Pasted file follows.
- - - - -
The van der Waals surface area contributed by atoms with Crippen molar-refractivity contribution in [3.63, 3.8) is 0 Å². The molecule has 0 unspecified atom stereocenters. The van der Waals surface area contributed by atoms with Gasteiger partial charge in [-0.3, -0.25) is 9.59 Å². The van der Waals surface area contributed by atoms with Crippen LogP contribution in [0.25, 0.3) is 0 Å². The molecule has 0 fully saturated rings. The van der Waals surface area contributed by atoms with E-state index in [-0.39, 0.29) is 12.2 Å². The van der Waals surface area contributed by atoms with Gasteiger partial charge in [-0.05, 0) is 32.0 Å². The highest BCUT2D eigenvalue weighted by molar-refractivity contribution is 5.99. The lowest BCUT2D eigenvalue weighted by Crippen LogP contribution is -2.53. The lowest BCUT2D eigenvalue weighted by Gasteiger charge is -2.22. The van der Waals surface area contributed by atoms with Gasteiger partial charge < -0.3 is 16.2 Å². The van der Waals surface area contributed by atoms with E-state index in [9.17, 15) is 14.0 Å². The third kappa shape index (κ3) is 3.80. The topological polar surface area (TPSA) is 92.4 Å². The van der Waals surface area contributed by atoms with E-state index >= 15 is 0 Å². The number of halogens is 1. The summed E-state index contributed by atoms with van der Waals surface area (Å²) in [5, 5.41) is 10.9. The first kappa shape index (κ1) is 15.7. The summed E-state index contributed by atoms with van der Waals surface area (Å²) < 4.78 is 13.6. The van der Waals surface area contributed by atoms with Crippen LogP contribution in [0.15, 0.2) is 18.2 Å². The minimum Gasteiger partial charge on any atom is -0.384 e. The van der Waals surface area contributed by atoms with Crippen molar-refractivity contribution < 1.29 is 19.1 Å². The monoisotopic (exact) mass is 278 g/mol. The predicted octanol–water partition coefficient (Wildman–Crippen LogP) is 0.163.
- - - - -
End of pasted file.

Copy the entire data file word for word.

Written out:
The van der Waals surface area contributed by atoms with Crippen molar-refractivity contribution in [3.63, 3.8) is 0 Å². The molecule has 0 unspecified atom stereocenters. The van der Waals surface area contributed by atoms with Gasteiger partial charge in [-0.3, -0.25) is 9.59 Å². The van der Waals surface area contributed by atoms with Crippen LogP contribution in [0.25, 0.3) is 0 Å². The molecule has 0 fully saturated rings. The van der Waals surface area contributed by atoms with E-state index in [-0.39, 0.29) is 12.2 Å². The van der Waals surface area contributed by atoms with Gasteiger partial charge in [-0.05, 0) is 32.0 Å². The highest BCUT2D eigenvalue weighted by molar-refractivity contribution is 5.99. The lowest BCUT2D eigenvalue weighted by Crippen LogP contribution is -2.53. The lowest BCUT2D eigenvalue weighted by Gasteiger charge is -2.22. The van der Waals surface area contributed by atoms with Gasteiger partial charge < -0.3 is 16.2 Å². The van der Waals surface area contributed by atoms with E-state index in [9.17, 15) is 14.0 Å². The third kappa shape index (κ3) is 3.80. The topological polar surface area (TPSA) is 92.4 Å². The van der Waals surface area contributed by atoms with E-state index >= 15 is 0 Å². The number of halogens is 1. The summed E-state index contributed by atoms with van der Waals surface area (Å²) in [5, 5.41) is 10.9. The first kappa shape index (κ1) is 15.7. The summed E-state index contributed by atoms with van der Waals surface area (Å²) < 4.78 is 13.6. The van der Waals surface area contributed by atoms with Crippen LogP contribution in [0.15, 0.2) is 18.2 Å². The minimum Gasteiger partial charge on any atom is -0.384 e. The van der Waals surface area contributed by atoms with Crippen molar-refractivity contribution < 1.29 is 19.1 Å². The monoisotopic (exact) mass is 278 g/mol. The predicted octanol–water partition coefficient (Wildman–Crippen LogP) is 0.163.